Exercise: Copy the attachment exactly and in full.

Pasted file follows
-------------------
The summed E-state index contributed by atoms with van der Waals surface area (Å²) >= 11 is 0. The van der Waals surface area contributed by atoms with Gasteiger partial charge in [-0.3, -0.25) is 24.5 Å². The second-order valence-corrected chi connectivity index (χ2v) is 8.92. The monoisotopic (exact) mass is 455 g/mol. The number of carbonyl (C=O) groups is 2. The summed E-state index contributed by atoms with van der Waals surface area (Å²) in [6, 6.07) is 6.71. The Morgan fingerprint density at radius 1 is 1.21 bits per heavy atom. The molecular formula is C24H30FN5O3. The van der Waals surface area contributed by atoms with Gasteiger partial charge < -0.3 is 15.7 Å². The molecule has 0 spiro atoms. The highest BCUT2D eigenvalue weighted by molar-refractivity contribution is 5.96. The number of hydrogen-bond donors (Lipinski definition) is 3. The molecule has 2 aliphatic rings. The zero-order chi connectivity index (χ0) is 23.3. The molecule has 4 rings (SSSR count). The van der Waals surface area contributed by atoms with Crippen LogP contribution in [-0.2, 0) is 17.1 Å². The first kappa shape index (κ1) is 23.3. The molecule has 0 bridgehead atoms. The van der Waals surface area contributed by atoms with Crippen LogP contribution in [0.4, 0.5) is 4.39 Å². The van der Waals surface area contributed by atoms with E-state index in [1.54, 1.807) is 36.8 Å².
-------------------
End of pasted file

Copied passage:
The summed E-state index contributed by atoms with van der Waals surface area (Å²) >= 11 is 0. The van der Waals surface area contributed by atoms with Gasteiger partial charge in [-0.3, -0.25) is 24.5 Å². The second-order valence-corrected chi connectivity index (χ2v) is 8.92. The monoisotopic (exact) mass is 455 g/mol. The number of carbonyl (C=O) groups is 2. The summed E-state index contributed by atoms with van der Waals surface area (Å²) in [6, 6.07) is 6.71. The Morgan fingerprint density at radius 1 is 1.21 bits per heavy atom. The molecular formula is C24H30FN5O3. The van der Waals surface area contributed by atoms with Gasteiger partial charge < -0.3 is 15.7 Å². The molecule has 0 spiro atoms. The highest BCUT2D eigenvalue weighted by molar-refractivity contribution is 5.96. The number of hydrogen-bond donors (Lipinski definition) is 3. The molecule has 2 aliphatic rings. The zero-order chi connectivity index (χ0) is 23.3. The molecule has 4 rings (SSSR count). The van der Waals surface area contributed by atoms with Crippen LogP contribution in [-0.2, 0) is 17.1 Å². The first kappa shape index (κ1) is 23.3. The molecule has 0 bridgehead atoms. The van der Waals surface area contributed by atoms with Crippen LogP contribution in [0.4, 0.5) is 4.39 Å². The van der Waals surface area contributed by atoms with E-state index in [1.54, 1.807) is 36.8 Å².